I am also interested in this question and I tried the solution proposed @sim.
To test it, I put
Then I restarted the network with
sudo service network-manager restart
The result is that
/etc/resolv.conf looks like
# Dynamic resolv.conf(5) file for glibc resolver(3) generated by resolvconf(8)
# DO NOT EDIT THIS FILE BY HAND -- YOUR CHANGES WILL BE OVERWRITTEN
nm-tool states that the dnsserver are
which are the ones provided by my router.
On the other hand digging an address tells that
;; Query time: 28 msec
;; SERVER: 126.96.36.199#53(188.8.131.52)
If I am right, I conclude from all this that
- only the "head" part is read by resolvonf: the "base" part is
somehow controlled by dnsmasq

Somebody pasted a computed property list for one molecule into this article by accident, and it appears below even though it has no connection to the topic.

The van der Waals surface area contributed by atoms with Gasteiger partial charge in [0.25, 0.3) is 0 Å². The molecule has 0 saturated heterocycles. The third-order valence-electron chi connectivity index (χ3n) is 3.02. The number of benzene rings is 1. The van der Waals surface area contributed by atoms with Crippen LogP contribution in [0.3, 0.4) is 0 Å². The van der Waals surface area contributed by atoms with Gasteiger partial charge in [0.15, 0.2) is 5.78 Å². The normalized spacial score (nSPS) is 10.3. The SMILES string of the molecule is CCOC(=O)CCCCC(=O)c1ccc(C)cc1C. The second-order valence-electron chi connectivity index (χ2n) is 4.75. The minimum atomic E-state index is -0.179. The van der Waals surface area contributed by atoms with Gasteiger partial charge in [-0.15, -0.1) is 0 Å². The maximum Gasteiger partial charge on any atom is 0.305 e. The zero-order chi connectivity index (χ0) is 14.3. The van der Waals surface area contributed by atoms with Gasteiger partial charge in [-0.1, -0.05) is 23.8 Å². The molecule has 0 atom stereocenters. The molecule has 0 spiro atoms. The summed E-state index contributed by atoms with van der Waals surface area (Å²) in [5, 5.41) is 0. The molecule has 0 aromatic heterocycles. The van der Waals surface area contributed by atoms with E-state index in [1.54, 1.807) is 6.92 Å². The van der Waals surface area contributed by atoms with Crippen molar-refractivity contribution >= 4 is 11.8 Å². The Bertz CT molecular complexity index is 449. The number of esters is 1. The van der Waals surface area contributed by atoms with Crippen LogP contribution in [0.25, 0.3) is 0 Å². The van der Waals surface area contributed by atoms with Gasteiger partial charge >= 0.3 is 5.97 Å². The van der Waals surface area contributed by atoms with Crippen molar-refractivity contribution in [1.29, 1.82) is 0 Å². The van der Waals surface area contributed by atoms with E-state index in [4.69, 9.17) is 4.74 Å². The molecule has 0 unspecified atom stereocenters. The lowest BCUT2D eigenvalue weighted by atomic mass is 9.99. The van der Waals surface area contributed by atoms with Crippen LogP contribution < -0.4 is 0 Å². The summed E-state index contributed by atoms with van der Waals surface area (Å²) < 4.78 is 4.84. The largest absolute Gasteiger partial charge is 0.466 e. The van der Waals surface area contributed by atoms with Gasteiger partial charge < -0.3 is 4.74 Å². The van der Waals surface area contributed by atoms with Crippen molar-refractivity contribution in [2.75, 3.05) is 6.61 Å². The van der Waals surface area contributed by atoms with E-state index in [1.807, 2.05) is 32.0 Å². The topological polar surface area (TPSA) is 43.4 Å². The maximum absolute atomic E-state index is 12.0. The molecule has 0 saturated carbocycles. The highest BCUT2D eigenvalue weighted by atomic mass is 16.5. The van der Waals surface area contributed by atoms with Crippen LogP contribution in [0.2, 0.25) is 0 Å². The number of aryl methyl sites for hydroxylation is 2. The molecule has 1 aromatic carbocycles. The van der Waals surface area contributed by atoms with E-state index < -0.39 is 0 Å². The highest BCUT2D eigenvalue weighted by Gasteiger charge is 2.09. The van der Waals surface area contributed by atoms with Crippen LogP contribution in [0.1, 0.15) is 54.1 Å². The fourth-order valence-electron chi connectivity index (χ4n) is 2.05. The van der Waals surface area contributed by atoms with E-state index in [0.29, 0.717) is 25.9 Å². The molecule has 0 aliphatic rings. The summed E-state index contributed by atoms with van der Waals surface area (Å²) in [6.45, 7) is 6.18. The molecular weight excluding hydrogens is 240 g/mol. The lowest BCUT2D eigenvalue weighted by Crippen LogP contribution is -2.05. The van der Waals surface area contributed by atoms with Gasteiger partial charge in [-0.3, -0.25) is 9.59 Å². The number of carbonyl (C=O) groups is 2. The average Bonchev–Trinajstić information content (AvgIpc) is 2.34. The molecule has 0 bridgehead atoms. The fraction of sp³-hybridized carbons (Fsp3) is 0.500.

- the dnsserver is actually forced to
184.108.40.206 regardless of the server provided by dhcp, BUT you loose the caching provided by dnsmasq, since the request is always sent to 220.127.116.11
- dnsmasq is still using ONLY the dnsserver provided by dhcp.
All in all, it works but I don't think it is the intended result asked for.
A more close solution I think is the following. Edit
sudo vim /etc/dhcp/dhclient.conf
supersede domain-name-servers 18.104.22.168;
The result is the following: resolv.conf contains only 127.0.0.1, which means that dnsmasq cache is invoked and nm-tool says
which means that if the name searched for is not in the cache, then it is asked for at 22.214.171.124 and not at the server provided by dhcp.
Another (perhaps better) option is to use "prepend" instead of "supersede": in this way, if the name is not resolved by 126.96.36.199, then the request falls back on the other server. In fact, nm-tool says